Most of us have lost the integrity of the scriptural mind, even if some bits of biblical phraseology are retained. The modern man often complains that the truth of God is offerered to him in an “archaic idiom”—i.e., in the language of the Bible—which is no more his own and cannot be used spontaneously. It has recently been suggested that we should radically “demythologize” Scripture, meaning to replace the antiquated categories of the Holy Writ by something more modern. Yet the equation cannot be evaded: Is the language of Scripture really nothing else than an accidental and external wrapping out of which some “eternal idea” is to be extricated and disentangled, or is it rather a perennial vehicle of the divine message, which was once delivered for all time?
We are in danger of losing the uniqueness of the Word of God in the process of continuous “reinterpretation.” But how can we interpret at all if we have forgotten the original language? Would it not be safer to bend our thought to the mental habits of the biblical language and to relearn the idiom of the Bible? No man can receive the gospel unless he repents—”changes his mind.” For in the language of the gospel “repentance” (metanoeite) does not mean merely acknowledgment of and contrition for sins, but precisely a “change of mind”—a profound change of man’s mental and emotional attitude, an integral renewal of man’s self, which begins in self-renunciation and is accomplished and sealed by the Spirit.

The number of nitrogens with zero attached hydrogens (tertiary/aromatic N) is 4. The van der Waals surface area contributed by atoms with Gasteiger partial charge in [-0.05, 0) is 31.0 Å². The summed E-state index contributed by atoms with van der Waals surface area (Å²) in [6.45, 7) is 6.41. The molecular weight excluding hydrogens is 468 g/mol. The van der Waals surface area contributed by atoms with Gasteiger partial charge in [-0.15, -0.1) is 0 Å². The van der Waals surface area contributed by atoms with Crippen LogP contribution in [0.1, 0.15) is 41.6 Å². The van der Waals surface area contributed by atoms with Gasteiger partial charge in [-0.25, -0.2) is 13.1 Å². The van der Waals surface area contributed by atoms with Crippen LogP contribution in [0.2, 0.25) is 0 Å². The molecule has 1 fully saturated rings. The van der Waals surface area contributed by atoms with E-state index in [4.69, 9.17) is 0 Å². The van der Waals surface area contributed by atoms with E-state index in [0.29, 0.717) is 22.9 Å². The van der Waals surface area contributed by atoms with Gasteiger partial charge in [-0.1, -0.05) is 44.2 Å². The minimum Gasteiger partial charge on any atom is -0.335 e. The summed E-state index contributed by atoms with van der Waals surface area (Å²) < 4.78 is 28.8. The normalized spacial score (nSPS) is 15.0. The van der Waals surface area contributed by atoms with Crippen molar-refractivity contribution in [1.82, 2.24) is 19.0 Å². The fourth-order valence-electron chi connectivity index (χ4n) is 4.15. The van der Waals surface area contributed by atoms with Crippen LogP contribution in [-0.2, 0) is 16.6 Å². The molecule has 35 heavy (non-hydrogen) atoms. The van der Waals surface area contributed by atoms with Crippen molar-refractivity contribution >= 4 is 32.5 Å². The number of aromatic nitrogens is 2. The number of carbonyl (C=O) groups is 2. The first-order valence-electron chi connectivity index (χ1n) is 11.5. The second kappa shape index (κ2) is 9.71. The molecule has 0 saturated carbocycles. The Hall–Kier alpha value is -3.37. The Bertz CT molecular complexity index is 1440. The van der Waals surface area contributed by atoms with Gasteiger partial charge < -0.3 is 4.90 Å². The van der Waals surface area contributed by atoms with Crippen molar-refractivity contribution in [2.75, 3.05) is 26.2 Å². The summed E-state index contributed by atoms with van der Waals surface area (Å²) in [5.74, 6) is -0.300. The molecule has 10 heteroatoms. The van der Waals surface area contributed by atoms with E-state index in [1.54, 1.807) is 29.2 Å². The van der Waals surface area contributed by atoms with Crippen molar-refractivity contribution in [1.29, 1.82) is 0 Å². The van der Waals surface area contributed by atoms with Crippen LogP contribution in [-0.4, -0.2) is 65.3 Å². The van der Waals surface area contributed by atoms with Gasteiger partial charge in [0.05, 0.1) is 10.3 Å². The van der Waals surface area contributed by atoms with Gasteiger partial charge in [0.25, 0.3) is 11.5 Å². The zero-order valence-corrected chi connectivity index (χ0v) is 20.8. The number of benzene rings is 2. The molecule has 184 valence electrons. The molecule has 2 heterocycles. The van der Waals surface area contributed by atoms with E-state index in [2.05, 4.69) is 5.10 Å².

We are living now in an age of intellectual chaos and disintegration. Possibly modern man has not yet made up his mind, and the variety of opinions is beyond any hope of reconciliation. Probably the only luminous signpost we have to guide us through the mental fog of our desperate age is just the “faith which was one delivered unto the saints,” obsolete or archaic as the idiom of the early church may seem to be, judged by our fleeting standards.
Father Georges Florovsky (1951)